What affects the millennial’s mind? How does today’s young adult population decide whom to date? With the prevalence of online dating apps, abundant social activities and the ability to access more names than ever before, match suggestions come in from sources both far and near. YUConnects, the popular matchmaking program serving as the Orthodox Jewish world’s educational and dating resource, recently surveyed its membership to further assess dating trends in the 18- to 35-year-old age group.
One of the most significant sociological findings dealt with “decision-making” by online daters. Fully 54% of the respondents purported to make a decision about a potential date within 10 minutes of reading their online profile. However, when undecided, the process the members take coincided with contemporary norms of the millennial and “Generation Z” age groups. While only 19% discuss the idea with their matchmaker, 34% call references, 41% discuss with their parents but almost 46% talk over the potential date with friends. Most interestingly, a whopping 89% “Google” or access social media to collect further information about their future dating prospect.
“That doesn’t really surprise me at all,” says Mindy Eisenman, YUConnects Staff Connector, about the findings. “Before someone dates they often tell me that they check out names on Facebook or other social media outlets.” In fact, the staff at YUConnects often counsel their members to carefully review their own online posts or photos, as they are often scrutinized by others. “For better or for worse, people are frequently treating this like they are part of an HR department in job recruitment where prospective dates want to glean as much information as possible before they step out the door,” concurred Dr. Efrat Sobolofsky, director of YUConnects. Especially in the close-knit Orthodox Jewish circles, knowing friends of future matches aids in the decision-making process; doing a quick Facebook search of someone’s friends often is an important factor in whether to accept the dating idea.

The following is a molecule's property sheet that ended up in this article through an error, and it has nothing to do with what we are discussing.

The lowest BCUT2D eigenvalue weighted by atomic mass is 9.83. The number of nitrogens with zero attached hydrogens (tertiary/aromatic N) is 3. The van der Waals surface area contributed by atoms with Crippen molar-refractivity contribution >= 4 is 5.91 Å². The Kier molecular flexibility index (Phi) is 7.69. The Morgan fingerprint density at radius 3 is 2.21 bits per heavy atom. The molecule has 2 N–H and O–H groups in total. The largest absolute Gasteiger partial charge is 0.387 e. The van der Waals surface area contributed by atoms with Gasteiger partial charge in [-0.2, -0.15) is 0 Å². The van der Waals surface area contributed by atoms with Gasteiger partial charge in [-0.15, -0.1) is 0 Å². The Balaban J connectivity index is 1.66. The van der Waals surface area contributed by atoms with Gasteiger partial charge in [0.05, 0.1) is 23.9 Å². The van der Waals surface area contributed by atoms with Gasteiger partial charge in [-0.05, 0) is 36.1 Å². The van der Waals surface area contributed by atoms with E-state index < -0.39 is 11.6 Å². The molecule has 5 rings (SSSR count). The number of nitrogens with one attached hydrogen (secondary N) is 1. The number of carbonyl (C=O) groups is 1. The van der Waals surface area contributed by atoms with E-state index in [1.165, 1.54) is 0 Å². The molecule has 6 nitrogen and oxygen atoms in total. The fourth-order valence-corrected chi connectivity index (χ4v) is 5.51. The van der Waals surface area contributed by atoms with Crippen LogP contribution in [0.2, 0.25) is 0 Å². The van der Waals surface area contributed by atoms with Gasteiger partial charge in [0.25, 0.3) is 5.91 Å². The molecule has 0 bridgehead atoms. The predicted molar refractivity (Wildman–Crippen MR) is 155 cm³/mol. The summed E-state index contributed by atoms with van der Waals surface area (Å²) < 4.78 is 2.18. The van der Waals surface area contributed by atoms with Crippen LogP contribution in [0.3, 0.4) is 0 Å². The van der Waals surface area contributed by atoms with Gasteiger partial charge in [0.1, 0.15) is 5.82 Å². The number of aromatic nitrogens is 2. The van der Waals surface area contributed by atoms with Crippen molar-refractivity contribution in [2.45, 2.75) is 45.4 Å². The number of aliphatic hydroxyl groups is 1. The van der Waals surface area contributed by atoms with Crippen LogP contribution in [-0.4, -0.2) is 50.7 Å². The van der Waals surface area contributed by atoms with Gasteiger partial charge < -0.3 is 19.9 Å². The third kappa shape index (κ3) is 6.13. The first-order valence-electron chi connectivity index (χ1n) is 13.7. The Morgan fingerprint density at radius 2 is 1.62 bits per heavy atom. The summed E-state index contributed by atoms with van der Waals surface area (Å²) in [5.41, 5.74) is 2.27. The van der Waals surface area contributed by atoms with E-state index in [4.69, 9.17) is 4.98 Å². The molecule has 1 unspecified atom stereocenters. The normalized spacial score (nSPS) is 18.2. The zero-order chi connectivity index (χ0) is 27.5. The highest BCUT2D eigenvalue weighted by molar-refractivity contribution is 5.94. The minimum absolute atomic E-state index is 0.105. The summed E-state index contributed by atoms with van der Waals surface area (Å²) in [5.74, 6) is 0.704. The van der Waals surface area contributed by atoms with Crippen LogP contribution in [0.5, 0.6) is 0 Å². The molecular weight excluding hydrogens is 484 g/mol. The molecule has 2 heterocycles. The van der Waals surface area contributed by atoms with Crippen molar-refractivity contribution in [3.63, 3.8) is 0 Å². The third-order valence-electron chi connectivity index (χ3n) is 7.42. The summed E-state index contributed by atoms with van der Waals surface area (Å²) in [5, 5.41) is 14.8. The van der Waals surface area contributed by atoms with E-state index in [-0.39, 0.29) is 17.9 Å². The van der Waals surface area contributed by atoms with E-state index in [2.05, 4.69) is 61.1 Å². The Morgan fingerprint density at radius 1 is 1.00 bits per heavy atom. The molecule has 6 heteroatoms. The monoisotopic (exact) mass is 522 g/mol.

Dr. Jean Kim, M.D., in a recent “Psychology Today” article on online dating, also feels that “it is reasonable to conduct some form of a background search via Google, Facebook and other sites, and to keep one’s ears open for inconsistencies and vagueness.” She points out that we are often swept away by superficial idealizations about the perfect person, which makes people more vulnerable to deceptions that can occur online. Dr. Kim recommends trusting one’s own gut, in addition to vetting people online. She further comments that “hopefully, the worst secret a person is keeping from you is that a favorite movie they listed on their profile isn’t actually their favorite.”
In general, YUConnects staff point out that the personal Connectors (matchmakers) on their website can be the best allies to their members as they offer guidance and act as mentors. “Our volunteer matchmakers are specially trained and are happy to assist their members in all sorts of ways,” offered Mrs. Eisenman. “I always recommend that when undecided, a guy or girl should turn to their Connector for advice. This mentorship is an underutilized resource that can be extremely helpful.”
Marjorie Glatt, the special projects coordinator at YUConnects, points out that YUConnects is currently running a limited-time promotion that allows new enrollees to get a free one-month trial of “gold” upgraded membership. With two personal matchmakers making targeted suggestions and offering guidance, this upgrade is especially beneficial. Use marketing code “chazaq” at the site’s checkout for the free promotion.
By Marjorie Glatt